The following table compares the percentage of 2017-18 UK graduates and postgraduates in professional roles after three and a half years. Professional roles are generally held to be those for which more advanced training is necessary or beneficial. They are a good hallmark of graduate employability.

Postgraduate careers
Position Graduate Postgraduate (taught)
Managers, directors and senior officials 4% 7.2%
Professional occupations 41.1% 62.7%
Associate professional and technical occupations 26.8% 20.2%
Total 72% 90%
Information in this table is based on data derived from the 2017-18 Graduate Outcomes survey, conducted by HESA. It reveals the destinations of UK university graduates after 15 months.

As you can see, a taught Masters degree can have quite a striking effect on the level of employment you’ll be in just over a year into your career:

  • The chances of you being in a ‘professional occupation’ (rather than a less senior associate role) are just over 20% higher if you have a postgraduate qualification. In other words, a Masters means you’re more likely to be in a job with greater professional competency and responsibility.
  • You’re around 3% more likely to hold a managerial role with a postgraduate qualification.
  • Overall, you’re 18% more likely to be in a high-skilled job if you have a Masters.

Another thing to bear in mind is career satisfaction. According to Graduate Outcomes, postgraduates are 4% more likely to think that their current employment is meaningful than graduates.

Is there a benefit to studying a Masters abroad?

Many students choose to combine further postgraduate training with an opportunity to study abroad. Reports suggest that this brings extra benefits.

One of the most important of these schemes is the Erasmus+ programme. This is a set of funding schemes set up by the European Commission to support study mobility. Several reports on its impact the career prospects of participating students.

Though it does not distinguish between study levels, the Erasmus report suggests employers do value international experience:

  • Nine out of 10 employers look for the transferrable skills gained during study abroad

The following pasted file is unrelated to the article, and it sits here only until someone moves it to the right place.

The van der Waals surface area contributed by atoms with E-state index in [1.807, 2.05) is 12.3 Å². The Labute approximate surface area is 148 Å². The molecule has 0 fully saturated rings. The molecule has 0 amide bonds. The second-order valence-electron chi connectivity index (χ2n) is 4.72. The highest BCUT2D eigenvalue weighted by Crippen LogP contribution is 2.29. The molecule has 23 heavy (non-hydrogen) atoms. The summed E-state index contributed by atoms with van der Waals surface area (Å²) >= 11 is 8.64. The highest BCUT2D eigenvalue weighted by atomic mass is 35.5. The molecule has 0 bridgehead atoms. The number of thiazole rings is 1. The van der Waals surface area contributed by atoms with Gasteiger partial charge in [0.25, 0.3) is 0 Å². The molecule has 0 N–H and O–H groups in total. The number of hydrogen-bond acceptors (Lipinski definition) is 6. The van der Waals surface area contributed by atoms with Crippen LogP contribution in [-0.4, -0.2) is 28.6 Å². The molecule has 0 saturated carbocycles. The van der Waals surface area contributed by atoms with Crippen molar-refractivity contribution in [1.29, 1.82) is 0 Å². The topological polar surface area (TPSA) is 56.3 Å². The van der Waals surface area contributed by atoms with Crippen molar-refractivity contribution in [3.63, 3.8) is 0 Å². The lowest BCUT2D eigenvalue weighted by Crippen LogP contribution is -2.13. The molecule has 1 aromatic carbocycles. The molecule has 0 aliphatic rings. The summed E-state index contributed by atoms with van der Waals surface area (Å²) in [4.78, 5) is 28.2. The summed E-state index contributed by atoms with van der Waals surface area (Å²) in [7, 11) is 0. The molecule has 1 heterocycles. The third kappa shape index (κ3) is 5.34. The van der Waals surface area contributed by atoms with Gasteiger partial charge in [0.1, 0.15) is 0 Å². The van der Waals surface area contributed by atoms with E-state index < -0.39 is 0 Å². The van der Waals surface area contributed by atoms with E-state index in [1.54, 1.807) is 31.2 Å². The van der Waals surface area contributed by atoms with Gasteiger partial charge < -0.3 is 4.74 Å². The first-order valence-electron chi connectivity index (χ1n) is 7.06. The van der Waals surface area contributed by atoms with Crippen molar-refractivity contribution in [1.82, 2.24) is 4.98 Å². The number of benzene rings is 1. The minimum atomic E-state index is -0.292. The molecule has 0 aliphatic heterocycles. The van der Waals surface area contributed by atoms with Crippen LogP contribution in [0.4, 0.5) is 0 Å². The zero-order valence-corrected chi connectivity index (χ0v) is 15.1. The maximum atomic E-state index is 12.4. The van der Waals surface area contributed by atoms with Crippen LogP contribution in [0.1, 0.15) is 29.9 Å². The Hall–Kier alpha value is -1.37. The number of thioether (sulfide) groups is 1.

• 72% of Erasmus students say their experience contributed to them getting their first job

The added benefits of studying winemaking in France, or international law in the Netherlands, for example, are quite obvious.

More general advantages include useful language skills, experience of living and working in important international marketplaces and evidence of your willingness to adapt to new challenges.

What salary do Masters graduates earn?

We've established that a Masters could make you more employable and help you find a better job. But will you actually achieve a higher salary with a postgraduate qualification?

Again, research suggests that a Masters degree may do more than improve your job prospects. Studies appear to show that people with postgraduate qualifications tend to earn more:

  • A 2020 report by the Higher Education Policy Institute (HEPI) suggests that postgraduates earn on average 18% more than first degree holders, six months after graduation
  • A 2019 report by the OECD found that the earnings advantage for a Masters or PhD holder over someone with high school education is 91% (compared to 44% for a Bachelors graduate)

How much do postgraduates earn?

The most recent version of Graduate Outcomes gives data for workers who earned a postgraduate degree in 2017-18, looking at their salaries 15 months after graduation.

Key findings from Graduate Outcomes reveal that 82% of taught Masters graduates earn over £21,000.

Another source of data for Masters graduate salaries is the UK Government’s Longitudinal Education Outcomes study, which looks at the earnings of postgraduate degree holders in the 2017-18 tax year one, three, five and 10 years after graduation. According to this data:

  • Masters graduates earn on average £5,600 per annum more than first degree holders, five years after graduation
  • The median earnings of a Masters graduate three years after graduation is £29,600

Salary data for Masters graduates